Time management

This was an interesting article (http://bit.ly/fWgenI) I saw a while ago: Can Franklin Covey transform a stressed editor who eats too many lunches at her desk into an efficient time manager?

I’ve been working at implementing GTD for about a year and a half now. I finally updated my work email box this past week with AMAZING results. I was trying to manage email this year by keeping the info from 2010 and before always on my screen – making sure it didn’t fall completely off the bottom of the page. By mid-February, I was failing miserably.

This week, I took the plunge. I took everything from 2010 (and before) and put it in an “older email” folder to go through at a later time. I then set up three folders: “A tasks”, “B tasks”, and “C tasks”. It’s a modification of what Allen and Covey do, but so far it works for me. A tasks are ones that help accomplish my work goals for the year – the ones I’m measured on. The B tasks are tasks I need to get done, but they aren’t as important as the A tasks. And the C tasks are the emails that I’d just like to read or peruse deeper when I have time.

I only process email a couple times a day. I either file the ones I have no action to take into the appropriate project folders or I put them into one of the A-B-C folders. Then I work mostly from the A tasks folder. So far, I have been able to keep that folder down to a minimum of emails in it.

The BEST part of this system is that when I open up my inbox, it’s usually empty. While that would make others envious if they saw it empty, it’s more for me than anyone else. I have a great sense of accomplishment by having an empty inbox 3-4 times per day. It’s a great feeling and makes you motivated to get those other folders empty, too! I’ll keep reporting back over the months to say how it’s worked out so far.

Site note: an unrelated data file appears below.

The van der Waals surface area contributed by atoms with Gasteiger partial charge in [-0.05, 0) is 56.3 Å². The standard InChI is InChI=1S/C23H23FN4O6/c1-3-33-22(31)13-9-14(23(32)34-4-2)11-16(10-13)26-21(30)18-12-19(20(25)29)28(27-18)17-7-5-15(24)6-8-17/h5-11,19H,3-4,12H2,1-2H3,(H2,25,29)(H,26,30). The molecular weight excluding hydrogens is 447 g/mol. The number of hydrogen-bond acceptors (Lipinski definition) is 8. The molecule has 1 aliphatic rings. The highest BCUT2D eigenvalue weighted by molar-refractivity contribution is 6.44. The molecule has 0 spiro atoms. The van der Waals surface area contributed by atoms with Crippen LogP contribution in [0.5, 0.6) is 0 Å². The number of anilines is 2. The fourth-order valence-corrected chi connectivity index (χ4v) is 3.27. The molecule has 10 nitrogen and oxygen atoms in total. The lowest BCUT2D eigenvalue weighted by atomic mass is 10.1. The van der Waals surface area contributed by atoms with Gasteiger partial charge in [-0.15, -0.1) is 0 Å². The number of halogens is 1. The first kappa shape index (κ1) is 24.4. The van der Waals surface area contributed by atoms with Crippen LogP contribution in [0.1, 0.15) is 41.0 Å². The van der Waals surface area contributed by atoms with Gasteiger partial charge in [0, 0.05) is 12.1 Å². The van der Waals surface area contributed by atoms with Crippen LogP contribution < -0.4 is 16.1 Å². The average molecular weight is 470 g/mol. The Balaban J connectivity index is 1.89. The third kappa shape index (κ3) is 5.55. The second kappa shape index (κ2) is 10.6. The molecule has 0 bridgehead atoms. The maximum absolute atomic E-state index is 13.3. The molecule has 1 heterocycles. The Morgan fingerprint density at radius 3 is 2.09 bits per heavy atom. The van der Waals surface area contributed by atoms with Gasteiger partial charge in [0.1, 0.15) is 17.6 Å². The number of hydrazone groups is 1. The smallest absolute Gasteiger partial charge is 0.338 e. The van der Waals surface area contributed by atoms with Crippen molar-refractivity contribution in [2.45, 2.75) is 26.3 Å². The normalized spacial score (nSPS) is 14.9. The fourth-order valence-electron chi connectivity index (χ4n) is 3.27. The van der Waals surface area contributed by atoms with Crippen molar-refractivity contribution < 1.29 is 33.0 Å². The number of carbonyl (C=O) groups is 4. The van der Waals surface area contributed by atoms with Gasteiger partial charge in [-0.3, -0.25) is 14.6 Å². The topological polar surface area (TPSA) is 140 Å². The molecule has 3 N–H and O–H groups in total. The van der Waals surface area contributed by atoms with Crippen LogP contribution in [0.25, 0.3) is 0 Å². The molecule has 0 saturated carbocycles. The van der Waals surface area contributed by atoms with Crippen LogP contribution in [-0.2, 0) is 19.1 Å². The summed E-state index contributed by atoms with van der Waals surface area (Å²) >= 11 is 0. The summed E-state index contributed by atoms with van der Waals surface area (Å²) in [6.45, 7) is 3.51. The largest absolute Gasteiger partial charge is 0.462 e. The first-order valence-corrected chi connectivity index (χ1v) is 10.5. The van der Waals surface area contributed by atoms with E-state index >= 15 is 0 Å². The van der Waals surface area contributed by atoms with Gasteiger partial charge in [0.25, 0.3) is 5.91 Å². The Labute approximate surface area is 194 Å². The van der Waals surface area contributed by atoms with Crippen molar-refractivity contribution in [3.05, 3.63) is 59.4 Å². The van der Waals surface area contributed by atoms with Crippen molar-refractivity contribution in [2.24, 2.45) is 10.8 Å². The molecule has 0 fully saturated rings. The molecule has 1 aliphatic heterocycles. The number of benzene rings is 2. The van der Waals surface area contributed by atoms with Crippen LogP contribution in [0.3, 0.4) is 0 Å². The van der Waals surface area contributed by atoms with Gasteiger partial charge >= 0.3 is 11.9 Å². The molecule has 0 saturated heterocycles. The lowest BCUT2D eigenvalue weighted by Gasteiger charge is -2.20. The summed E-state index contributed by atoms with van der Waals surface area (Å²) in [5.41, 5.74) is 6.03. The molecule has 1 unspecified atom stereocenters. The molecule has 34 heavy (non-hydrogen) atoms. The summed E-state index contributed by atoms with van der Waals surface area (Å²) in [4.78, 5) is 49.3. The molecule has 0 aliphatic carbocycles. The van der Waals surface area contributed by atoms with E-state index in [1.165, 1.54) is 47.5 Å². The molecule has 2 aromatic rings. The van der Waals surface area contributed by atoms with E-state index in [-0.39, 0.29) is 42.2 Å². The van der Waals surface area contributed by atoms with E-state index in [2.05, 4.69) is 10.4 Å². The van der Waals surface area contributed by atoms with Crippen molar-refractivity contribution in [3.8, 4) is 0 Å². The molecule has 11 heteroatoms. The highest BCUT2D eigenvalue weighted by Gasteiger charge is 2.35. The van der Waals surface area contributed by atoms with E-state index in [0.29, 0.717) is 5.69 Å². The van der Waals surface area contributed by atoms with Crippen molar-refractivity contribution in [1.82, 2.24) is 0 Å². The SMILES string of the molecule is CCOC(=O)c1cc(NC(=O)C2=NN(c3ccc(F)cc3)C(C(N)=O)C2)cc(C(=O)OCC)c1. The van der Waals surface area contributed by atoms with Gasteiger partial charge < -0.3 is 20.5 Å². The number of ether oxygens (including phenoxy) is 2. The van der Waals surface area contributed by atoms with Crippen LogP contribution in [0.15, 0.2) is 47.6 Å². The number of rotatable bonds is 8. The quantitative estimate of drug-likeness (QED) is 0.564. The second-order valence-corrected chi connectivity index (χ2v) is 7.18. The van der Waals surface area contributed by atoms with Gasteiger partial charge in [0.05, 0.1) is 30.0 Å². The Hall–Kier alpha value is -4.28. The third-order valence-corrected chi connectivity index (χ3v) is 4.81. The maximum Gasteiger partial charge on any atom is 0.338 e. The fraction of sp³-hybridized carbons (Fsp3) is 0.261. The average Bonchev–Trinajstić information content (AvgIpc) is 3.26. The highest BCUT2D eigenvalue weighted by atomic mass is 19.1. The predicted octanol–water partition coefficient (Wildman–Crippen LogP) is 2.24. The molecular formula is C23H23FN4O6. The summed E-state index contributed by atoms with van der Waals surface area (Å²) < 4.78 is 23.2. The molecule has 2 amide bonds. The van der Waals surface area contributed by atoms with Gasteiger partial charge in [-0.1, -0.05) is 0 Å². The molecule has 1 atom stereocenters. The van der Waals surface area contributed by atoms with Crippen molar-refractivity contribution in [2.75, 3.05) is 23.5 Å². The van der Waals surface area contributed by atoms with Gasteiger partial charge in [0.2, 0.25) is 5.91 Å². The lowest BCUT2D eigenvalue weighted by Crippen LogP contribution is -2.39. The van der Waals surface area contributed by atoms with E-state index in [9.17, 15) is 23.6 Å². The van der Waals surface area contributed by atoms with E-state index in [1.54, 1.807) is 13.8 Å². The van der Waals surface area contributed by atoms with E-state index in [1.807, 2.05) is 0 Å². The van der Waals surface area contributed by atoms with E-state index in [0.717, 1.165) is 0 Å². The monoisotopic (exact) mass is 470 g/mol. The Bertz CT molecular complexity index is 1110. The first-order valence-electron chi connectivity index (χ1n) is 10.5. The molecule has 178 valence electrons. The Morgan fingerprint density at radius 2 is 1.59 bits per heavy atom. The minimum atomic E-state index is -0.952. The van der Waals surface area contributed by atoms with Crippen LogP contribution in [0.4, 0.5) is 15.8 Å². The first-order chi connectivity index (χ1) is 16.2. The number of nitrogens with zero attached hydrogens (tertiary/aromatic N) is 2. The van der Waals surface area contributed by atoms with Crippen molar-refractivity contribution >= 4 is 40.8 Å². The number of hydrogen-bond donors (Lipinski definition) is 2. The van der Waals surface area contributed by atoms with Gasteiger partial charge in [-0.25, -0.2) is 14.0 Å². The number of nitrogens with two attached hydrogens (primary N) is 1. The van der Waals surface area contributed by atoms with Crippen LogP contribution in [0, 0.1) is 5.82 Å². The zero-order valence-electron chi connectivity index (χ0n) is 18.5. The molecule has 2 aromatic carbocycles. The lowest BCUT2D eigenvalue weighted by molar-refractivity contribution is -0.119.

Enhancing I.T. relationships

Mike Auzenne: This article (http://j.mp/eNIs31) struck me as being very close to our thoughts on improving IT performance by focusing more on relationships.

So very true. It’s about communication:

– Build a case: Make sure to communicate what you want and why you want it. Additionally, show how it will help the business. Show how it will also help the person that you are requesting help from. Try to think about the effects on their job and mitigate those risks early on.

– Listening: When you get requests, try to understand why they person wants the solution and what problem they are trying to solve. Together, you might not put their request through – you might put something through that is easier, better, and less expensive to accomplish. Win-wins are the best solutions!

Communication is the key

  • John Maxwell (http://goo.gl/fb/wndCJ): Don’t use a hammer to swat a fly off someone’s head.

I find this useful. I’ve been working at using these techniques for quite some time, before I saw them in John’s posting. Very insightful. Good to have the validation from others that I’m working on the right things about myself.


  • A dream without a timeline is just a wish. – Ed Martin

  • People follow people who move. Don’t just maintain. – Ed Martin

  • If Ambition means wanting to get ahead of others, then it’s bad. If it means wanting to do a thing well then it’s good. – CS Lewis
If we all did the things we are capable of, we would astound ourselves. – Thomas Edison

Relationships matter…

  • Want to Win with People? Encourage the Dreams of Others. – John Maxwell

  • Trust [people] & they will be true to you; treat them greatly & they will show themselves great. -Ralph Waldo Emerson
Being unable to help thousands of hurting people never excuses me from helping the one next to me. – Rick Warren
You have to be little to belittle. -John Murphy
You may be right but don’t choose correctness now over long-term effectiveness later.
”The entire law is summed up in a single command: “Love your neighbor as yourself.”” http://read.ly/Gal5.14.NIV
You can easily judge the character of a man by how he treats those who can do nothing for him. – James D. Miles
Great opportunities to help others seldom come, but small ones surround us every day. – Sally Koch
Maybe everyone else isn’t an ‘extra’ in our play. Maybe we’re extras in their play. – Steve Daugherty

My Musings, Quotes, and other information